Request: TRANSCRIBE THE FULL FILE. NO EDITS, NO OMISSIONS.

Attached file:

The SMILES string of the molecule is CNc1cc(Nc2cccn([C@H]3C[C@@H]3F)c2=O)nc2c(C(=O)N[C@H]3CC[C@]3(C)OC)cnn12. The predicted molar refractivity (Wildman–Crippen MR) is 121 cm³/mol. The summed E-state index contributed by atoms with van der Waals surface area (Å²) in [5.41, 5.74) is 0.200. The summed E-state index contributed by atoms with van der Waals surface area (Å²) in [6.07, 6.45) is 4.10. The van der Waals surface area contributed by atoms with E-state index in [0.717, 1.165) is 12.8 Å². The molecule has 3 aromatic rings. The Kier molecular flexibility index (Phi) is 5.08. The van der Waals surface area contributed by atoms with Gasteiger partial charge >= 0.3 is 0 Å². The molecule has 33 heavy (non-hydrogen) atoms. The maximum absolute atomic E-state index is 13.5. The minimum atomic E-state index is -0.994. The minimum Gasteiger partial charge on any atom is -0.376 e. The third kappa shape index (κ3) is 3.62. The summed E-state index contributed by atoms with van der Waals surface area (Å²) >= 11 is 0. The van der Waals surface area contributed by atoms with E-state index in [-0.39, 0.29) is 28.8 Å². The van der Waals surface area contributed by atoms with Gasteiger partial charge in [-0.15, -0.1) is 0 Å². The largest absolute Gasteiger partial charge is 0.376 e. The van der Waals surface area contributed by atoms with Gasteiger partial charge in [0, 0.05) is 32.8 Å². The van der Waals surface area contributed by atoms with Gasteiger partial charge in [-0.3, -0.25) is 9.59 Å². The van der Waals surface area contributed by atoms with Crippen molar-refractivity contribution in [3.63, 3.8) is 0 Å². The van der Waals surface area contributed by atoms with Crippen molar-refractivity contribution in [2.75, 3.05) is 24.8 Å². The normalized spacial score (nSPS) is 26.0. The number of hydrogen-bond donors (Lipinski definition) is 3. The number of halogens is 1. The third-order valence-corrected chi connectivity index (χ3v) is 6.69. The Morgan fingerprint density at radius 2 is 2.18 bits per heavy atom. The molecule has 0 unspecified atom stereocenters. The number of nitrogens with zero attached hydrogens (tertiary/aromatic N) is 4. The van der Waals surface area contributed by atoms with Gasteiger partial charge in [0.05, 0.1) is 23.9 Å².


The SMILES string of the molecule is CNc1cc(Nc2cccn([C@H]3C[C@@H]3F)c2=O)nc2c(C(=O)N[C@H]3CC[C@]3(C)OC)cnn12. The predicted molar refractivity (Wildman–Crippen MR) is 121 cm³/mol. The summed E-state index contributed by atoms with van der Waals surface area (Å²) in [5.41, 5.74) is 0.200. The summed E-state index contributed by atoms with van der Waals surface area (Å²) in [6.07, 6.45) is 4.10. The van der Waals surface area contributed by atoms with E-state index in [0.717, 1.165) is 12.8 Å². The molecule has 3 aromatic rings. The Kier molecular flexibility index (Phi) is 5.08. The van der Waals surface area contributed by atoms with Gasteiger partial charge >= 0.3 is 0 Å². The molecule has 33 heavy (non-hydrogen) atoms. The maximum absolute atomic E-state index is 13.5. The minimum atomic E-state index is -0.994. The minimum Gasteiger partial charge on any atom is -0.376 e. The third kappa shape index (κ3) is 3.62. The summed E-state index contributed by atoms with van der Waals surface area (Å²) >= 11 is 0. The van der Waals surface area contributed by atoms with E-state index in [-0.39, 0.29) is 28.8 Å². The van der Waals surface area contributed by atoms with Gasteiger partial charge in [-0.15, -0.1) is 0 Å². The largest absolute Gasteiger partial charge is 0.376 e. The van der Waals surface area contributed by atoms with Gasteiger partial charge in [0, 0.05) is 32.8 Å². The van der Waals surface area contributed by atoms with Gasteiger partial charge in [-0.3, -0.25) is 9.59 Å². The van der Waals surface area contributed by atoms with Crippen molar-refractivity contribution in [3.63, 3.8) is 0 Å². The van der Waals surface area contributed by atoms with Crippen molar-refractivity contribution in [2.75, 3.05) is 24.8 Å². The normalized spacial score (nSPS) is 26.0. The number of hydrogen-bond donors (Lipinski definition) is 3. The number of halogens is 1. The third-order valence-corrected chi connectivity index (χ3v) is 6.69. The Morgan fingerprint density at radius 2 is 2.18 bits per heavy atom. The molecule has 0 unspecified atom stereocenters. The number of nitrogens with zero attached hydrogens (tertiary/aromatic N) is 4. The van der Waals surface area contributed by atoms with Gasteiger partial charge in [0.05, 0.1) is 23.9 Å².